This is California Cannabis
About the Farm
Graham Farrar owns and operates Glass House Farms, located in the Santa Barbara County coastal city of Carpinteria, which is comprised of two greenhouse operation sites totaling 10 acres of cannabis. Farrar launched Glass House Farms in 2015 when Proposition 215—the Compassionate Use Act of 1996, California’s medicinal cannabis law—was in effect. He had purchased the Glass House greenhouses from former cut-flower growers. Then after Californians passed the Adult Use of Marijuana Act in 2016, which legalized recreational cannabis, Farrar began the process of applying for a state commercial cultivation license.
Farrar says he uses a “craft at scale” model to grow and produce quality cannabis strains year-round. “We take the art and love of small-batch growing and scale that up to serve one of the largest and most demanding groups of consumers in the world—California cannabis connoisseurs,” he says. “They want high-end, artisan strains, with consistent quality, all the time.”
Currently, about 40 percent of his flower is sold under the Glass House label, and 60 percent is sold wholesale.
Farrar grew up in Santa Barbara County and studied molecular biology and biochemistry in college. After college, he got into the tech side of cannabis cultivation through marketing and selling a variety of products to support the industry, including fertilizers and growing systems.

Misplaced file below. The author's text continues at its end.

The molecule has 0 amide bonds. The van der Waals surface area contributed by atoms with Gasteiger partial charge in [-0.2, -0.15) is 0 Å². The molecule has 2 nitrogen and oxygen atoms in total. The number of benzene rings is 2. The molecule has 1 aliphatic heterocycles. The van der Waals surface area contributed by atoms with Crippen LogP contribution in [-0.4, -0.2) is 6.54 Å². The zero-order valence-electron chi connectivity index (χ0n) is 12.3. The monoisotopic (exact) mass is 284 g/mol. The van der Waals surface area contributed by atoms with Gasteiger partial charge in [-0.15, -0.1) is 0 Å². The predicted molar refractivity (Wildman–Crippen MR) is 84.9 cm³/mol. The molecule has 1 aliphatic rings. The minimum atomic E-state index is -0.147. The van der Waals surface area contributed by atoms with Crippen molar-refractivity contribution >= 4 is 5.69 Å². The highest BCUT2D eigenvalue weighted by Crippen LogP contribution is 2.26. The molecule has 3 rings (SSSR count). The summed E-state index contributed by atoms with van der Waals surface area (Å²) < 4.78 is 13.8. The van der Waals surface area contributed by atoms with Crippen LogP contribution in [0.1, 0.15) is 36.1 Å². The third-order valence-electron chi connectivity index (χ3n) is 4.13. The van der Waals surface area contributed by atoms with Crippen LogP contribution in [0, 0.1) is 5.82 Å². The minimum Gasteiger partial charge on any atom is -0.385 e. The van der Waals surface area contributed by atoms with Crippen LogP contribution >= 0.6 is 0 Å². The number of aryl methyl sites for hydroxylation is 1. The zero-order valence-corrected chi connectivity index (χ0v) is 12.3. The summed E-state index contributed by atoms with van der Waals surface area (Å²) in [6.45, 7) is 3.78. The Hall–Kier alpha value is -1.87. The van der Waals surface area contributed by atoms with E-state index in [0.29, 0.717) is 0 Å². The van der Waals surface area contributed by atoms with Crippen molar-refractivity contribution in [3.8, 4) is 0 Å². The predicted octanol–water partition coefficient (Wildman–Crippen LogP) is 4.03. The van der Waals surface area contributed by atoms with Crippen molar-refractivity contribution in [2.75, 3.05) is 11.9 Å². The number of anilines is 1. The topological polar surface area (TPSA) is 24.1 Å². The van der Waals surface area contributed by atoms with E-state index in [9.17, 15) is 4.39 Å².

Benefits of the Legal Market
Farrar believes the legal cannabis cultivation market provides licensed growers with protection. “One of the great benefits of being licensed, which I did not anticipate, is the relationship we’ve built with the Santa Barbara County Sheriff’s Office,” Farrar says. Glass House is visited regularly by staff from the sheriff’s office because they want to learn more about the cultivation process. “As a licensed grower, to have the sheriff on your side is really nice.”
Proud to Be a Licensed Grower
Farrar is a long-time believer in the benefits of cannabis and the positive impacts it can have on society. “I’m proud to be employing people, proud of our contributions to the community, and proud to be keeping our local ag economy alive,” Farrar says. “From a hyper-local sense, it is money coming into our local economy. And as a local boy, that feels good.”
Farrar points to community involvement as a key to succeeding as a small business owner. He regularly speaks at county planning meetings and board of supervisors meetings, and he is a founding member of the Carpinteria Association of Responsible Producers (CARP). Earlier this year, CARP created a fundraising program to help the Santa Barbara County economy during the COVID-19 public health crisis; their goal is to raise $200,000 to support local food banks and other nonprofits in Carpinteria.